Chemotherapy is a combination of drugs used to fight cancer. Often it is used as a second course of treatment after a surgical procedure is performed to remove the cancer. There are several different drugs to treat cancer. The combination of drugs that may be used on your pet varies on the type of cancer your pet has, the age of your pet, and the overall health of your pet. Once your pet begins their treatment, the therapy can often change, drugs may be added or removed from the treatment, this varies on the side effects your pet may experience. We are looking to treat your pet with the fewest side effects possible but with the best outcome. Chemotherapy treatment differs from pet to pet. In the evaluation it will be determined the length of treatment your pet may require. Diagnostic testing as well as blood work will keep us advised as to the progress of the cancer before, during, and after treatment.
Side effects with Chemotherapy
Every treatment that involves medication does have a possibility of side effects. We use Chemotherapy in pets to give them a better quality of life while fighting cancer, as well as after cancer treatment. Chemotherapy is an aggressive treatment for cancer, but most pets tolerate Chemotherapy much better then people do. Your pet may experience side effects a few days after the the therapy, such as poor appetite, diarrhea, vomiting, or not as active, to name a few, but is usually up and back on track within a day or two. If there are any abnormal behaviors or any abnormal conditions with your pet we ask that you call the office or bring them in to address the side effects they may be experiencing.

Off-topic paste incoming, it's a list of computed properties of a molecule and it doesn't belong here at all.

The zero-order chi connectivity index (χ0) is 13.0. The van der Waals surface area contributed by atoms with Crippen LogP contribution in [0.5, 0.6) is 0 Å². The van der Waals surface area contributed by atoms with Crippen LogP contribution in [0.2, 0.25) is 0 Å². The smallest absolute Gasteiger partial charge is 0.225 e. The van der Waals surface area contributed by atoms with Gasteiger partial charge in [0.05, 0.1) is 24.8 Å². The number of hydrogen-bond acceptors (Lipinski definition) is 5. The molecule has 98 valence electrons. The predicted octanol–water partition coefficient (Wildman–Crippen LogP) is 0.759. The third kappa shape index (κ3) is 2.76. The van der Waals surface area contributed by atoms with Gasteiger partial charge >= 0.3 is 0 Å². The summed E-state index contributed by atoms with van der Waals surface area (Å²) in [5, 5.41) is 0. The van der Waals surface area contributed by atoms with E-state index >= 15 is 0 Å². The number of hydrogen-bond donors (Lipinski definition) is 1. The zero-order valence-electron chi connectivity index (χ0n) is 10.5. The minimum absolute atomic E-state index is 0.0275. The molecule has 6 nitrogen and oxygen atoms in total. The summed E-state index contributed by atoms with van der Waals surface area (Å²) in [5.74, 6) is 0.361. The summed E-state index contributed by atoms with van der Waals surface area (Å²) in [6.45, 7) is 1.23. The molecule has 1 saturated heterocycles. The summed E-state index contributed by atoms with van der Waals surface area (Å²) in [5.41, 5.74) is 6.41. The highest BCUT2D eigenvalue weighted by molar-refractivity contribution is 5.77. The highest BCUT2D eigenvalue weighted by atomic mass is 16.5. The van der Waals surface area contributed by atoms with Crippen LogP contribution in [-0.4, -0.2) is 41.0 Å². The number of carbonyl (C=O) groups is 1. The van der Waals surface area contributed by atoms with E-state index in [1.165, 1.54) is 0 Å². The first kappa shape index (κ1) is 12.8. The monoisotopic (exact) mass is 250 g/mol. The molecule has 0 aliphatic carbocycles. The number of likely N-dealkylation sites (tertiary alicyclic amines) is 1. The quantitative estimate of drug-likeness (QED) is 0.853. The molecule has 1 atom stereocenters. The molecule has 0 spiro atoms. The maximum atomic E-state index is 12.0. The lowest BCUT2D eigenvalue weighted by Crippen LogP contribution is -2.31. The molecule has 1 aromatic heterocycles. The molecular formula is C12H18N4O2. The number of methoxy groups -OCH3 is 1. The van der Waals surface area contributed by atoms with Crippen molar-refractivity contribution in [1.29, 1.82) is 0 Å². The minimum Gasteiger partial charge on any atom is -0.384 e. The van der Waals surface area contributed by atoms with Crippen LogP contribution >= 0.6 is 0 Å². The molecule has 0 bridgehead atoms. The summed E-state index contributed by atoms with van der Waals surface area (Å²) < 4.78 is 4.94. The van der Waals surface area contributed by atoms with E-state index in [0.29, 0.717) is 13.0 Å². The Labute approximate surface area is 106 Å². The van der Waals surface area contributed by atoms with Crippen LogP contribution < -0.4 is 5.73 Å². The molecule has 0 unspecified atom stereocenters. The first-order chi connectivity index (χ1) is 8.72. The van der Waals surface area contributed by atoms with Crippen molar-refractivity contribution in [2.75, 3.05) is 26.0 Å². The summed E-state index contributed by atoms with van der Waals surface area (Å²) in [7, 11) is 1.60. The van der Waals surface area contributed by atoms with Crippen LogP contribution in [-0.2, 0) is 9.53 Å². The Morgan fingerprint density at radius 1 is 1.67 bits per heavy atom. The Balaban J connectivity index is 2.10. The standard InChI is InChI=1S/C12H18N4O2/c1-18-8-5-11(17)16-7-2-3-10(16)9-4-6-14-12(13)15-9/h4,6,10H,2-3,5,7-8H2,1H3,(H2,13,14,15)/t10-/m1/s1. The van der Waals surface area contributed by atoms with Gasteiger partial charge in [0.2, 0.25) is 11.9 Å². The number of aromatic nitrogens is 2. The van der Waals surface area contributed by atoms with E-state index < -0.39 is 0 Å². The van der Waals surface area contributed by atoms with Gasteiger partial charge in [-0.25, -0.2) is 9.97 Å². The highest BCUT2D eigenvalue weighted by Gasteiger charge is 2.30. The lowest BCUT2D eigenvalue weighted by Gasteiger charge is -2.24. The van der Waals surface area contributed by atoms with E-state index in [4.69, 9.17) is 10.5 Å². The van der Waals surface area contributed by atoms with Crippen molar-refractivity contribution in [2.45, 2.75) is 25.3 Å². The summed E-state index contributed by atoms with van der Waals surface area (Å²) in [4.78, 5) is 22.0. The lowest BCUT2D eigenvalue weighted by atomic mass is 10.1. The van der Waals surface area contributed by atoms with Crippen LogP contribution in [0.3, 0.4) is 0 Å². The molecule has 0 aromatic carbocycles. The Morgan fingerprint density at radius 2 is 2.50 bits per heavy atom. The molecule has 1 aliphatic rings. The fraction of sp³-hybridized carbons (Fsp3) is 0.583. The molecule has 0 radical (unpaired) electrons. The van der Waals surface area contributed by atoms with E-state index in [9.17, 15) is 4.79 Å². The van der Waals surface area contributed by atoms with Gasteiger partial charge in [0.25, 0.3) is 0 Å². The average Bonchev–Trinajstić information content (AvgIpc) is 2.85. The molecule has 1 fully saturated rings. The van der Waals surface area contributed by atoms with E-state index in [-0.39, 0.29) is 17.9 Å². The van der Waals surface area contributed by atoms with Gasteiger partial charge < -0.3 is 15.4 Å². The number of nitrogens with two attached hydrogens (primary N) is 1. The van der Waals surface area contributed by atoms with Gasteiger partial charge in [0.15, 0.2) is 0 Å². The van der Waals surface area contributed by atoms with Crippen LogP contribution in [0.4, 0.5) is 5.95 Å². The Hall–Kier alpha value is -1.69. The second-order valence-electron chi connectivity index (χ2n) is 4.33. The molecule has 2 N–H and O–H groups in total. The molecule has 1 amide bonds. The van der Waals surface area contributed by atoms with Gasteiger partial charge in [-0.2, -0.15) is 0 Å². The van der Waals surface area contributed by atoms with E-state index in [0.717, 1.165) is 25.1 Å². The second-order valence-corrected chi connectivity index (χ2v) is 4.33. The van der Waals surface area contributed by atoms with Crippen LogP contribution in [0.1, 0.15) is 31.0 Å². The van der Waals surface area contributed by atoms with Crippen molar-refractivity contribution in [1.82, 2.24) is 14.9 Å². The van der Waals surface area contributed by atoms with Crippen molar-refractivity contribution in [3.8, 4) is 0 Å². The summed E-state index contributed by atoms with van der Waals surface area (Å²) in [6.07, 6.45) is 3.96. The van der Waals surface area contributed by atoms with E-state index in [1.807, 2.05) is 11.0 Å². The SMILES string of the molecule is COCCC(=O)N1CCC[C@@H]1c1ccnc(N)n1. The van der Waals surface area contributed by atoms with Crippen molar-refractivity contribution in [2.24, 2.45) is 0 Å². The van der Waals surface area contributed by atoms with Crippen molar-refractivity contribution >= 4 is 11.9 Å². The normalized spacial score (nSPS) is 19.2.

How is the Chemotherapy given?
Most Chemotherapy drigs are given by IV and are monitored while administrating. Your pet will be dropped off in the morning, we will administer the medications, then observe your pet throughout the day. You may pick em up in the early eveing. There are oral Chemotherapy medications that can be given to your pet as well, if your pets treatment includes these medications, you can give them to your pet at home. This depends on the treatment plan for the cancer indicated.
“Maybe it’s animalness that will make the world right again: the wisdom of elephants, the enthusiasm of canines, the grace of snakes, the mildness of anteaters. Perhaps being human needs some diluting.” ― Carol Emshwiller